My plans for a weekend hike met an unexpected obstacle when the parking lot shown on a rough map for some town conservation land turned out to be somebody’s driveway. Unable to find the actual parking area, and already running quite late in the day, I had to give up. But it put me in the area to capture a distinctive image of something I’ve long wanted to photograph, the Canton Viaduct. I’ve tried to do this previously, and haven’t been happy with the results. The east side is largely obscured by houses and trees, and the slightly more open west by commercial buildings and power lines. And the sun’s angle on it is usually poor, as it orients to the southwest. The best photo I’ve seen is an aerial government image from decades ago, in black and white (available via Wikipedia).
The viaduct is one of the oldest railroad structures in the U.S., built in 1834 for the Boston and Providence Railroad, connecting its two namesake cities. Overall length is 615′ (187 m) and height above the river is 60′ (18 m). The 180-year old structure today carries America’s most modern railroad line, Amtrak’s Northeast Corridor, home to 150 mph (240 kph) passenger trains (and just south of here is a long straight where they hit that speed). That’s hardly high speed by current international standards, with the fastest trains now exceeding 200 mph, but it’s still an accomplishment, particularly for a structure of this age. And it is essentially the original structure. There is a new cast concrete deck atop the viaduct to provide added room for two high-speed tracks; the older tracks were too close to each other. In a sense that’s actually the third deck, as the original was modified substantially in 1860 to add a second track. But the original (well, nineteenth-century) cast-iron fencing is attached to the new deck, and the original stone structure is still the load-bearing component, not just a pretty shell over a modern concrete bridge.
Well, okay, the arch tops were reinforced with concrete in 1910 (and that was re-done in 1995) so it’s not completely a stone structure. You can clearly see that in the photo. Still, that’s reinforcement of the original structure, not a replacement of it. And it’s possible that the structural problems (cracking stones) were due to water getting inside and freezing, rather than to a load issue (see the history on the Wikipedia page for more on that).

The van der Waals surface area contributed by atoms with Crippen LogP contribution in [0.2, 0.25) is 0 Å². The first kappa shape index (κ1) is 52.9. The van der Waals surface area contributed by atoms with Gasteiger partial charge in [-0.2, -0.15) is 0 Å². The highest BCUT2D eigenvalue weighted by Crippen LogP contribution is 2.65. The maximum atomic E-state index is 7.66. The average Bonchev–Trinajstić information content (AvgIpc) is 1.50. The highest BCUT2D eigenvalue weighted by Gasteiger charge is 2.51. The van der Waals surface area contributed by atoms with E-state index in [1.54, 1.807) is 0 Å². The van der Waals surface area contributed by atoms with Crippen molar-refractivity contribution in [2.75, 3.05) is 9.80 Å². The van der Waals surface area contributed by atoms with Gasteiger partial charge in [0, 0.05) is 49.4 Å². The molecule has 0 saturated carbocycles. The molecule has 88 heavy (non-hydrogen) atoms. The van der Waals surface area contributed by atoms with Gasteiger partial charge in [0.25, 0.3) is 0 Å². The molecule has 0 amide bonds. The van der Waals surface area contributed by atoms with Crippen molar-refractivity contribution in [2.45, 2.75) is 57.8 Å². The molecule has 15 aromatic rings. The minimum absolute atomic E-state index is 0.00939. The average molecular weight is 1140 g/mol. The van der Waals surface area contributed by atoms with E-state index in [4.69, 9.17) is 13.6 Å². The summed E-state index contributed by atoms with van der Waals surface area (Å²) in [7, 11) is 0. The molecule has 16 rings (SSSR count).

Speed over the bridge is somewhat limited, as it’s just a short distance south of the suburban Route 128 station where most trains (including the Acela Express) stop, as well as a closer commuter station. In addition, despite looking straight in this photo, it’s actually a curved structure, as the railway line makes a sharp (for railroads), one degree curve to the southwest here. Regardless, the rated speed is reportedly 125 mph (200 kph) across the viaduct, although I haven’t been able to verify that from an authoritative source. And as a passenger, unless you look out the window, you won’t feel any difference (I always try to spot the viaduct when I travel on the Acela, and I often miss it).
Despite appearances, it’s not actually an arch bridge, and those big arches don’t extend all the way through. Instead it’s a hollow shell with two outer walls, structurally more similar to a castle wall than a bridge, although walls are usually filled with rubble and this is just empty. When it was inspected for the upgrading of the line nineteen years ago, engineers had to rappel down inside it to examine the stonework.
The railway is located here, across this awkward valley, for a number of reasons, but one is that just behind the viaduct is the now-abandoned site of the original Revere copper works (yes, that Revere, who moved on from silversmithing to industrial copper sheeting production for naval vessels), whose owners in the early nineteenth century saw the railroad as vital to bringing in supplies and taking out products, and were backers of the railroad corporation.
The road seen on the right passes through two of the arches, with minimal clearance. And this is a subject of some local annoyance, as there is no separate sidewalk passage (and, apparently, big trucks routinely get stuck). The railroad has repeatedly denied town requests to open an additional archway for pedestrians, although they did open a second arch for cars in 1953 (and did a rather ugly job of it, not even trying to mimic the stonework of the original and using concrete of a much lighter color).
I like this photo, because as I noted I’ve long wanted to take a good picture of the viaduct, and this one was worth the wait. The strong lighting brings out the detail of the stonework very dramatically. The still air leaves the millpond smooth, except on the right where the water is funneling over the dam, providing a mirror for bridge and sky. And the stark branches of the leafless trees go well with the sunset light.
This image is, as usual, an HDR from a bracket of five photos at 1 EV offsets. The bracket was centered at 1/125th-second exposure, with ISO 800, f/11 and the lens at 24 mm. It was taken with a circular polarizing filter, which helped bring out the detail in the clouds and cut glare off the millpond. It was cropped to place the focus more firmly on the viaduct, and to remove some shadowed scenery on the far right, and had a touch of chromatic aberration fix applied due to the strong lighting against the tree branches. In the HDR software, I took the Deep 2 preset, but changed the Depth setting back to “normal”, and boosted contrast (which the preset had dropped) while also reducing the Exposure setting to get more of the feel of the sharply-shadowed late afternoon sun. Back in Aperture, the usual Edge Sharpening was performed before export.